“According to Freddie Mac, the rate for a 30-year fixed-rate mortgage has climbed to 7.09 percent, an uptick from the 5.13 percent it was at a year prior.
A mortgage rate is “the interest rate charged for a home loan,” and effectively the monthly cost of borrowing that money. As mortgage rates have gone up, monthly payments have gotten more and more pricey for people looking to purchase a home even if the base price of the house stays the same.
For example, under a 3.22 percent 30-year fixed mortgage rate in January 2022, the monthly payment on a $400,000 house in New York with a 20 percent down payment was $1,716, per a Bankrate calculator. Now, under a 7.09 percent mortgage rate in August 2023, the monthly payment on the same house with the same price would be $2,477.
Such costs have had an impact on the housing market: As mortgage rates have increased, some potential buyers have held off on purchasing houses, while sellers have similarly been less likely to list their property. For current homeowners, there’s a major incentive to wait until rates go down before deciding to re-enter the market and search for their next house.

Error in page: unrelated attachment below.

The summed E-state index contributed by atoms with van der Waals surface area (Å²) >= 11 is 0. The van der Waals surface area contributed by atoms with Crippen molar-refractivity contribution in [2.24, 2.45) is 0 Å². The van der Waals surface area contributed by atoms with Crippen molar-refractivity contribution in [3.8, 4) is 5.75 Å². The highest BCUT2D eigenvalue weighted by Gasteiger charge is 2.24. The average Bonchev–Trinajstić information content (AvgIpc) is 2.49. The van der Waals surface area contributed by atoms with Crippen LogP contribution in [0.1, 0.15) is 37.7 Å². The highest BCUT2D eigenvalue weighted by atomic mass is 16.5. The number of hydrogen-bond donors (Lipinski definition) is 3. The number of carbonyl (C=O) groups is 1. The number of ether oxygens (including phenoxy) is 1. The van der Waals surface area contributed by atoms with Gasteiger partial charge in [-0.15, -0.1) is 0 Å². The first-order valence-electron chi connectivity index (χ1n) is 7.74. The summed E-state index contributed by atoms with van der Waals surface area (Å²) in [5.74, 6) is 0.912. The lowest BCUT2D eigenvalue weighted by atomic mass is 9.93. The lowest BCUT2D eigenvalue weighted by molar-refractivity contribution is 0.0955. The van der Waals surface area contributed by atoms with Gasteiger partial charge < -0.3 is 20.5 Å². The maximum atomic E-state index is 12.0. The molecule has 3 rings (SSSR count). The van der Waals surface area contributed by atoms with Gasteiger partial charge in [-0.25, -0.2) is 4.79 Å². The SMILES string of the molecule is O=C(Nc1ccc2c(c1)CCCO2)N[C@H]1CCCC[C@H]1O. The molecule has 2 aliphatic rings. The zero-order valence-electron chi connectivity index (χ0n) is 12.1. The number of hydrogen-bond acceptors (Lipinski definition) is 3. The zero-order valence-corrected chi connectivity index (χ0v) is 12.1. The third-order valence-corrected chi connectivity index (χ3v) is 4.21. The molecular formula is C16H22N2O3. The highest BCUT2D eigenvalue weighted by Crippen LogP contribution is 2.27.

“These higher mortgage costs are a tremendous barrier to entry for anyone wanting to enter the housing market,” Gregory Daco, the chief economist for Ernst & Young, tells Vox.”
“One of the biggest factors in the rise in mortgage rates is the Fed’s approach to monetary policy, which includes interest rate hikes aimed at combating inflation.”
“The hike in bond yields and subsequent rise in mortgage rates caught some people off-guard since there was no comparable reaction after the Standard & Poor’s downgrade. But that took place in different economic times when the U.S. government had more room to maneuver.”
“”Inflation is the economic equivalent of a partial default. The debt was sold under a 2% inflation target, and people expected that or less inflation. The government borrowed and printed $5 Trillion with no plan to pay it back, devaluing the outstanding debt as a result,” he cautions. “Yes, this is not a formal default. And a formal default would have far reaching financial consequences that inflation does not have. Still, for a bondholder it’s the same thing.”